When I was in university I had to take a science course to complete my undergraduate degree. I decided on “Science and Pseudoscience” – mostly because the title reminded me of the sort of conspiracy theories I’d hear on the Coast to Coast AM radio show my parents put on on long, late-night drives. Plus I wouldn’t have to use math, memorize formulas or be anywhere near chemicals I’d more than likely spill all over myself.
The class examined contested or debunked forms of science – such as phrenology or the claim that Vitamin C could cure cancer – in an attempt to determine what counted as science and, more importantly, why. If this all sounds more like sociology than science, that’s because it probably was. What really set this class apart, though, was the way my professor delivered his lectures: it was pure storytelling. He'd lay out for us the various groups in these scientific debates, what their vested social interests were, what they had to lose, what they had to gain, whether there was money backing certain scientists that could sway their findings. Every lecture was like a science-based thriller that ended with one side of the fight being deemed "good science" and the other "pseudoscience." I'd never realized science could be so damn exciting and dramatic.
Any time I tried to explain to other people what was so great about the class, they didn’t get it. I don’t blame them. I couldn’t really explain what I loved about it so much. It’s only now that I can properly put it into words. I loved that class because I’m a writer. I always appreciate a good story, and that professor made every lesson into an exceptional story. When I think about the way he laid out both sides of every debate, giving us just enough back story to see each perspective, I’m reminded how important it is in storytelling to show what’s at stake for all sides. I’m reminded that the best villains are complex, round characters with rich inner lives. I’m reminded how important it is to situate the reader in the context of a story’s world.
I didn’t learn this from an MFA program. I learned this from an undergraduate science class.
There are so many forms of storytelling that go unacknowledged and underappreciated simply because they don’t fit the bill of what we traditionally consider “a story.” For example, one of my favourite forms of storytelling is professional wrestling. This may sound ridiculous – after all, it’s professional wrestling. It’s one of the most ridiculous, campy hobbies one can have. But this campy, ridiculous hobby is entirely built around storytelling. Typically, a wrestling match will have a hero, or “face,” and a villain, or “heel.” The build up to the match will outline why the two are wrestling, strategically playing up key aspects of their respective characters to get a reaction. If the audience boos for the heel and cheers for the face, you know the story is being told right and told well. If they aren’t reacting at all, you know there’s a problem.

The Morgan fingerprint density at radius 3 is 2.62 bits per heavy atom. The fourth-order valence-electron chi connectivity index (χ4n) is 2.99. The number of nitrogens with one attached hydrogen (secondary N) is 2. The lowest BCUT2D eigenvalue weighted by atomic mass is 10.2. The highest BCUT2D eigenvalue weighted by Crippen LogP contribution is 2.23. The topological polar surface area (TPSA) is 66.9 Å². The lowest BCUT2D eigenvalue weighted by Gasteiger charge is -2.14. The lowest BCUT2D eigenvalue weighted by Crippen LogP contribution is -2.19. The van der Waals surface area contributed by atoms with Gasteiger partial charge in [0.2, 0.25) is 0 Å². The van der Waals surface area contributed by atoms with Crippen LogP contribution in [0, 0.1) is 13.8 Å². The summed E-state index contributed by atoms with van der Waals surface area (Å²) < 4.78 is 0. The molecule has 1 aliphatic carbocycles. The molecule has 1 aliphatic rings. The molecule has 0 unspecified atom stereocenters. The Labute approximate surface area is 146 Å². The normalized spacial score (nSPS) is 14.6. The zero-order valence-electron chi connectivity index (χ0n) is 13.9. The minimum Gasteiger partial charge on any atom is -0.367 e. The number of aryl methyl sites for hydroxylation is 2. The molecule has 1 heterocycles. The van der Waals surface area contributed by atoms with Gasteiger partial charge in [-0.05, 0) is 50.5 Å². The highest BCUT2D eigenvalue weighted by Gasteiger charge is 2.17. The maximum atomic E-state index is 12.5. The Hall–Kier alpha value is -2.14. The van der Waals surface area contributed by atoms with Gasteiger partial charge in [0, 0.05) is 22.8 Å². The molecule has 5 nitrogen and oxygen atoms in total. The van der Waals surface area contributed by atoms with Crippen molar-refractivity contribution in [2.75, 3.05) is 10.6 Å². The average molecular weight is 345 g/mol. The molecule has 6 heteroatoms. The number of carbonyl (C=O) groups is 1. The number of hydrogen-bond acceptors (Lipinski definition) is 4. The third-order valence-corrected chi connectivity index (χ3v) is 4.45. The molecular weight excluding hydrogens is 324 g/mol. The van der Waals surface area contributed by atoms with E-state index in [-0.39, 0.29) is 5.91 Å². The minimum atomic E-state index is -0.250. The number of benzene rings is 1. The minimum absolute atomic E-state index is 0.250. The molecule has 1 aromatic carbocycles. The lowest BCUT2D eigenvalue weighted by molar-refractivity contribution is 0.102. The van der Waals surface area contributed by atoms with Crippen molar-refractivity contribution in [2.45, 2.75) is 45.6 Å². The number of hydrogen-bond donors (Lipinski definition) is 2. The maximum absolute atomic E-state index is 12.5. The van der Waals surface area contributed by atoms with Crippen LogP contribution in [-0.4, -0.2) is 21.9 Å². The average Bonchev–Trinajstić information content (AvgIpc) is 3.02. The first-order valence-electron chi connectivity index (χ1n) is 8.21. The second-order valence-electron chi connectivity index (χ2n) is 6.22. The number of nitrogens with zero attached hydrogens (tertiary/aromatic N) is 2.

When I watch wrestling, I like to analyze what’s working, what’s not and why. If it’s especially bad storytelling, I like to mentally rewrite the story, determining what changes they could have made to make it work better. In other words, I edit their story.
While this is incredibly nerdy and in no way academic, I honestly believe it has made me a better writer. By noticing and acknowledging the storytelling that surrounds us – analyzing not only why these stories impact us emotionally, but how they impact us emotionally – we can all become more sensitive to what makes a story work. And when we take different, exciting, unconventional forms of storytelling and apply them to our craft, we can, in turn, create different, exciting, unconventional stories.
There are plenty of things that we’re exposed to in our everyday lives that try to tell us stories. The way bodies move together and apart during a dance, for example, or an animal’s migratory patterns, or the process of diagnosing a disease, or some particularly juicy celebrity gossip. All this material surrounds us, constantly. What story is it telling? How can you use that story to learn about character, or plot, or tension, or how to effectively reveal information to the reader?
You don’t always have to look in a book to figure out how to tell a good story. There are other tools around us. We just have to use them.
Alicia Elliott is a Tuscarora writer living in Brantford, Ontario with her husband and daughter. Her literary writing has been published by The Malahat Review, Room, Grain and The New Quarterly, and her current events editorials have been published by CBC, Globe and Mail, Maclean's and Maisonneuve. She's currently Associate Nonfiction Editor at Little Fiction | Big Truths, and a consulting editor with The New Quarterly. Most recently, her essay, "A Mind Spread Out on the Ground" won a National Magazine Award.